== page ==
"Springfield, Illinois, August 4, 1860. "Friend Francis: "I have had three letters from you one, a long one, received in February; one, telling me of the deputation of Mr. Greeley to cast the vote of Oregon in the Chicago convention, received a few days before that convention; and one written since you knew the result of your Oregon election, received a few days ago. I have not, till now, attempted an answer to any of them, because I disliked to write you a mere note, and because I could not find time to write at length. "Your brother Allen has returned from California, and, I under- stand, intends remaining here. Josiah is running the J. P. court, about as when you left We had a storm here last night which did considerable damage, the largest single instance of which was the Withies A wall of their brick shop building was thrown in, and, it is said, destroyed ten thousand dollars worth of carriages. I have heard of no personal injury done.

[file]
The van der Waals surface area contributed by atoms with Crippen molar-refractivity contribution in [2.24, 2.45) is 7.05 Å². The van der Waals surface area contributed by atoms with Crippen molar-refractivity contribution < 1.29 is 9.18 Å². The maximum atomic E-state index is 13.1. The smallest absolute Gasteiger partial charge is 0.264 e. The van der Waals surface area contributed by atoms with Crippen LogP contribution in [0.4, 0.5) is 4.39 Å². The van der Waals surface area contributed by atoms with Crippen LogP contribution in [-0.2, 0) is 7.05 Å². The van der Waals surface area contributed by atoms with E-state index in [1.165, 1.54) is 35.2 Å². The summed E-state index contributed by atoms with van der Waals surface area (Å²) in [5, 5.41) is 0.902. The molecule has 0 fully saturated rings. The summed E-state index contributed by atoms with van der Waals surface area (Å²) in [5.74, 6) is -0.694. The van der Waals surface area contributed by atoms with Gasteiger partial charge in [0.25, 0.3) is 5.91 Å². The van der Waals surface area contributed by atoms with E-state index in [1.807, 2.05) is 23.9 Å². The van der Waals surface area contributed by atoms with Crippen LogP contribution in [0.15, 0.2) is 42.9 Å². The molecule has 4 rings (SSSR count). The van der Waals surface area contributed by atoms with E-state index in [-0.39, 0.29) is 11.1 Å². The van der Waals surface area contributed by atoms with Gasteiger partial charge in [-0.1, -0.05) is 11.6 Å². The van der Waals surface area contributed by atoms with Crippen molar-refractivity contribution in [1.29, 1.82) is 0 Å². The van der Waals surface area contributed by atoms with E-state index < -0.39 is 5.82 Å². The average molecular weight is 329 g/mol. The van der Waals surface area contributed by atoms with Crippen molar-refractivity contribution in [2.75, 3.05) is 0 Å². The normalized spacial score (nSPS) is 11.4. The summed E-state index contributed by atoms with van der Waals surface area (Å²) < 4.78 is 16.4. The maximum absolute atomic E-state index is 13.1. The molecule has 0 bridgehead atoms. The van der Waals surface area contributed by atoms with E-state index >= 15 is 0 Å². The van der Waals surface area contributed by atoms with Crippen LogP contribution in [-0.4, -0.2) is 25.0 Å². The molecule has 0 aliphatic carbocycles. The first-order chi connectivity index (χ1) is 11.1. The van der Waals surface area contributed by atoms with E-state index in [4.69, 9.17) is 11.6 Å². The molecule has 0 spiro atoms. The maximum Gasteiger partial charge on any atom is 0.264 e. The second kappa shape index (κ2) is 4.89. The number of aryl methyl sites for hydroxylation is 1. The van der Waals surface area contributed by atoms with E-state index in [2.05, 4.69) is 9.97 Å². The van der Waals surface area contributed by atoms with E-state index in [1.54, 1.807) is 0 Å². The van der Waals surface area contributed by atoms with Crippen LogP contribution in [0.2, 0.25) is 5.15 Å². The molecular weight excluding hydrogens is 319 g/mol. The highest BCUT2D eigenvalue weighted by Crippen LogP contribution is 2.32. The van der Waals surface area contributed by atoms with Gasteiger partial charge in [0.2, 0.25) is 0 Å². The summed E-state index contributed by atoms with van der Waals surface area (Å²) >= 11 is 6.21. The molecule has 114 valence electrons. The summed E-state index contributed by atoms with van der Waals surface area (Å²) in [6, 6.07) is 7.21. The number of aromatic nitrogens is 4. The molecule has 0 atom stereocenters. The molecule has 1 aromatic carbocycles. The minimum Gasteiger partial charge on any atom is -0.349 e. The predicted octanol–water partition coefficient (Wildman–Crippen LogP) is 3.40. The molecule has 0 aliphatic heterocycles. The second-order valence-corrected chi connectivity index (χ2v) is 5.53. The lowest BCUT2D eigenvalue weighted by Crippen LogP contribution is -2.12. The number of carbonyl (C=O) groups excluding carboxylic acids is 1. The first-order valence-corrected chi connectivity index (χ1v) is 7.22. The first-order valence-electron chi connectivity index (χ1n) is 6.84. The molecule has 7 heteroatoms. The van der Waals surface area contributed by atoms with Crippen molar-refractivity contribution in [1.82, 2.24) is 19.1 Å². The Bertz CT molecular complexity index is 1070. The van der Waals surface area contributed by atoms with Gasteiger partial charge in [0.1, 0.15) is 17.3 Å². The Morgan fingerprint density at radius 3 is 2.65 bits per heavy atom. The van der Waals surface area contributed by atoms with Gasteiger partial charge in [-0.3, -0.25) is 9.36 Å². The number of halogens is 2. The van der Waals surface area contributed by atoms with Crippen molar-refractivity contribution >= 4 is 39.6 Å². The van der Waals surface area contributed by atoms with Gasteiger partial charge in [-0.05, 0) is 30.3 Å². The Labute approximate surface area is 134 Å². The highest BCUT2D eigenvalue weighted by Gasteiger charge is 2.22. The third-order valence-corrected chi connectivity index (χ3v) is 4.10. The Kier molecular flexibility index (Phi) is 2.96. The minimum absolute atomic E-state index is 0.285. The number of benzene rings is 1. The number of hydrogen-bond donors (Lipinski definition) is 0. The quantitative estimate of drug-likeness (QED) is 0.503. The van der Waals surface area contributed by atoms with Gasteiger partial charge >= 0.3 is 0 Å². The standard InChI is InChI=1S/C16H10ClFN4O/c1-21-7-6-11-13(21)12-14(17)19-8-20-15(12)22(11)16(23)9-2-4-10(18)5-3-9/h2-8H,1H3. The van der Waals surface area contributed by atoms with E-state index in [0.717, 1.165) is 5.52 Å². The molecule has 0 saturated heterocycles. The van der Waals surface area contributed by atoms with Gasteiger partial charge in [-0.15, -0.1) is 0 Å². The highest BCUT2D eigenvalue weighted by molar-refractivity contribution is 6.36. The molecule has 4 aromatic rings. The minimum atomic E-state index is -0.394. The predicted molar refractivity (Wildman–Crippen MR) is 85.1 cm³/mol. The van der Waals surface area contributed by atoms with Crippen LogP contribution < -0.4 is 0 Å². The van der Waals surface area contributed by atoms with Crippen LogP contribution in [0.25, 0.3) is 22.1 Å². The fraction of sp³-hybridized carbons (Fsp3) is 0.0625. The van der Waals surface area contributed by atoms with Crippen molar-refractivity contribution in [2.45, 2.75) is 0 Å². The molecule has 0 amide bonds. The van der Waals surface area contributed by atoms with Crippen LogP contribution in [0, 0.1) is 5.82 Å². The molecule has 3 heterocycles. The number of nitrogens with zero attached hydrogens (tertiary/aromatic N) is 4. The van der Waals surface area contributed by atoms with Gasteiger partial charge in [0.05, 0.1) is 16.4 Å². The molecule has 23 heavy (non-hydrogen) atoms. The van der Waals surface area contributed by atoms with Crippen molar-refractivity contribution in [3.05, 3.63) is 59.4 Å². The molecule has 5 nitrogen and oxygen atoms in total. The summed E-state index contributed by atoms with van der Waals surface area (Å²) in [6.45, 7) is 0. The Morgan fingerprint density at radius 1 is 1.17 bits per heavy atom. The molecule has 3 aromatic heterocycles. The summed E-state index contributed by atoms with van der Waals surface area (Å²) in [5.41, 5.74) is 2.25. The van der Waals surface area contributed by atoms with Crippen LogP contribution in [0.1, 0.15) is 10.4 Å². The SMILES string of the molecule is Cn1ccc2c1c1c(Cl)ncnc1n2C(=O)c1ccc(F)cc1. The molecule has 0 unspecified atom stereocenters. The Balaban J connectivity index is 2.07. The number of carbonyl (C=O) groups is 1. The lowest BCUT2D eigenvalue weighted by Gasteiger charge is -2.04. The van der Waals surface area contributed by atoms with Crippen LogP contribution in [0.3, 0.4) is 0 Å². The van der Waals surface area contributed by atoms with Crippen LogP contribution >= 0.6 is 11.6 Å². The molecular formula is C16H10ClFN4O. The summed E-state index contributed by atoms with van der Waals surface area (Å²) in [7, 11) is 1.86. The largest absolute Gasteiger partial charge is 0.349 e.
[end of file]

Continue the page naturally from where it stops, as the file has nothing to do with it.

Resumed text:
"When you wrote, you had not learned of the doings of the Demo- cratic convention at Baltimore; but you will be in possession of it all long before this reaches you. I hesitate to say it, but it really appears now, as if the success of the Republican ticket is inevitable. We have no reason to doubt any of the States which voted for Fremont. Add to these, Minnesota, Pennsylvania, and New Jersey, and the thing is